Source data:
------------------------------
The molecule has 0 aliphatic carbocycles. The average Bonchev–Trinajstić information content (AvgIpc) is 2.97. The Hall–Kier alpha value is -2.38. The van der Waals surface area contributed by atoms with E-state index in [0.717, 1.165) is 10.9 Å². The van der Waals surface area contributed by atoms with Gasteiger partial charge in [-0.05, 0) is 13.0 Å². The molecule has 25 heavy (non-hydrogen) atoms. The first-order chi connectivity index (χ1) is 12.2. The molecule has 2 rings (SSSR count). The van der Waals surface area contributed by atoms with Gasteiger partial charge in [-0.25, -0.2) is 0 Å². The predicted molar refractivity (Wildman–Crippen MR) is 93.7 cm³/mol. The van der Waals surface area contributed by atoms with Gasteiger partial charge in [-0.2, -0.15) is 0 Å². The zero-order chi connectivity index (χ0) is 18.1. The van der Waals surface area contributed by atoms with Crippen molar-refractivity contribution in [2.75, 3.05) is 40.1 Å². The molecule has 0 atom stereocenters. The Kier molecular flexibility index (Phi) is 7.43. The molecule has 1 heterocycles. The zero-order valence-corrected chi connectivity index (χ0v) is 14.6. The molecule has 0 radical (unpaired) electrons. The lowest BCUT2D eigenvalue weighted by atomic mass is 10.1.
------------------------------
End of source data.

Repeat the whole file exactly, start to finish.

The molecule has 0 aliphatic carbocycles. The average Bonchev–Trinajstić information content (AvgIpc) is 2.97. The Hall–Kier alpha value is -2.38. The van der Waals surface area contributed by atoms with E-state index in [0.717, 1.165) is 10.9 Å². The van der Waals surface area contributed by atoms with Gasteiger partial charge in [-0.05, 0) is 13.0 Å². The molecule has 25 heavy (non-hydrogen) atoms. The first-order chi connectivity index (χ1) is 12.2. The molecule has 2 rings (SSSR count). The van der Waals surface area contributed by atoms with Gasteiger partial charge in [-0.25, -0.2) is 0 Å². The predicted molar refractivity (Wildman–Crippen MR) is 93.7 cm³/mol. The van der Waals surface area contributed by atoms with Gasteiger partial charge in [-0.2, -0.15) is 0 Å². The zero-order chi connectivity index (χ0) is 18.1. The van der Waals surface area contributed by atoms with Crippen molar-refractivity contribution in [2.75, 3.05) is 40.1 Å². The molecule has 0 atom stereocenters. The Kier molecular flexibility index (Phi) is 7.43. The molecule has 1 heterocycles. The zero-order valence-corrected chi connectivity index (χ0v) is 14.6. The molecule has 0 radical (unpaired) electrons. The lowest BCUT2D eigenvalue weighted by atomic mass is 10.1.